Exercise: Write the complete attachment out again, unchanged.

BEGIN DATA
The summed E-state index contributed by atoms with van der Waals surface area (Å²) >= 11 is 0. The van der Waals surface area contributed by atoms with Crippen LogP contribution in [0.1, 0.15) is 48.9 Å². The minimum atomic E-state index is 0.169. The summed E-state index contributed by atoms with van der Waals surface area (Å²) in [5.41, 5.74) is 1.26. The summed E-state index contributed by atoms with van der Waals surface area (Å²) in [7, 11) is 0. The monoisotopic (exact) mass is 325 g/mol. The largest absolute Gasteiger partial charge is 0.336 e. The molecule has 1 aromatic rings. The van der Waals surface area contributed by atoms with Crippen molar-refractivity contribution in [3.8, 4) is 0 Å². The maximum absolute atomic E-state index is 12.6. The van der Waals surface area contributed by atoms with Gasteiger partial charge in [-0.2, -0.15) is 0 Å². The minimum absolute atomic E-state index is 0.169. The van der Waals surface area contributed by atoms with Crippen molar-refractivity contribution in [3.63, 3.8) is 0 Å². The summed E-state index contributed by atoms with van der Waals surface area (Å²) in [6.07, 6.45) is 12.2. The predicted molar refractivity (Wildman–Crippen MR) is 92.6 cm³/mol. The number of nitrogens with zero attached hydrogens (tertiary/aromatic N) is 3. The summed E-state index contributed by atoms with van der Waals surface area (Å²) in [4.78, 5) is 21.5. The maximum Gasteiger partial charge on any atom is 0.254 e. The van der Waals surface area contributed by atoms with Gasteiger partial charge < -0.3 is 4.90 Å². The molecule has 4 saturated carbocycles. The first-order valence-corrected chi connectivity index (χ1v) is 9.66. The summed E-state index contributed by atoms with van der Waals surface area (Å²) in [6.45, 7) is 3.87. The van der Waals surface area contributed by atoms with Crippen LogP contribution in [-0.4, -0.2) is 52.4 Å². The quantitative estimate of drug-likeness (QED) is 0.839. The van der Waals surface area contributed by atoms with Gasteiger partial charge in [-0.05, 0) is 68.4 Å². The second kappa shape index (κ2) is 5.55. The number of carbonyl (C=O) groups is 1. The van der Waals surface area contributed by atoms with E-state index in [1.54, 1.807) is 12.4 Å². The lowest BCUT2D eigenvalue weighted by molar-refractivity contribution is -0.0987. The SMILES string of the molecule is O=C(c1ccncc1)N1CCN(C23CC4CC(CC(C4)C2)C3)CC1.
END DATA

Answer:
The summed E-state index contributed by atoms with van der Waals surface area (Å²) >= 11 is 0. The van der Waals surface area contributed by atoms with Crippen LogP contribution in [0.1, 0.15) is 48.9 Å². The minimum atomic E-state index is 0.169. The summed E-state index contributed by atoms with van der Waals surface area (Å²) in [5.41, 5.74) is 1.26. The summed E-state index contributed by atoms with van der Waals surface area (Å²) in [7, 11) is 0. The monoisotopic (exact) mass is 325 g/mol. The largest absolute Gasteiger partial charge is 0.336 e. The molecule has 1 aromatic rings. The van der Waals surface area contributed by atoms with Crippen molar-refractivity contribution in [3.8, 4) is 0 Å². The maximum absolute atomic E-state index is 12.6. The van der Waals surface area contributed by atoms with Gasteiger partial charge in [-0.2, -0.15) is 0 Å². The minimum absolute atomic E-state index is 0.169. The van der Waals surface area contributed by atoms with Crippen molar-refractivity contribution in [3.63, 3.8) is 0 Å². The summed E-state index contributed by atoms with van der Waals surface area (Å²) in [6.07, 6.45) is 12.2. The predicted molar refractivity (Wildman–Crippen MR) is 92.6 cm³/mol. The number of nitrogens with zero attached hydrogens (tertiary/aromatic N) is 3. The summed E-state index contributed by atoms with van der Waals surface area (Å²) in [4.78, 5) is 21.5. The maximum Gasteiger partial charge on any atom is 0.254 e. The van der Waals surface area contributed by atoms with Gasteiger partial charge < -0.3 is 4.90 Å². The molecule has 4 saturated carbocycles. The first-order valence-corrected chi connectivity index (χ1v) is 9.66. The summed E-state index contributed by atoms with van der Waals surface area (Å²) in [6.45, 7) is 3.87. The van der Waals surface area contributed by atoms with Crippen LogP contribution in [-0.4, -0.2) is 52.4 Å². The quantitative estimate of drug-likeness (QED) is 0.839. The van der Waals surface area contributed by atoms with Gasteiger partial charge in [-0.05, 0) is 68.4 Å². The second kappa shape index (κ2) is 5.55. The number of carbonyl (C=O) groups is 1. The van der Waals surface area contributed by atoms with E-state index in [1.54, 1.807) is 12.4 Å². The lowest BCUT2D eigenvalue weighted by molar-refractivity contribution is -0.0987. The SMILES string of the molecule is O=C(c1ccncc1)N1CCN(C23CC4CC(CC(C4)C2)C3)CC1.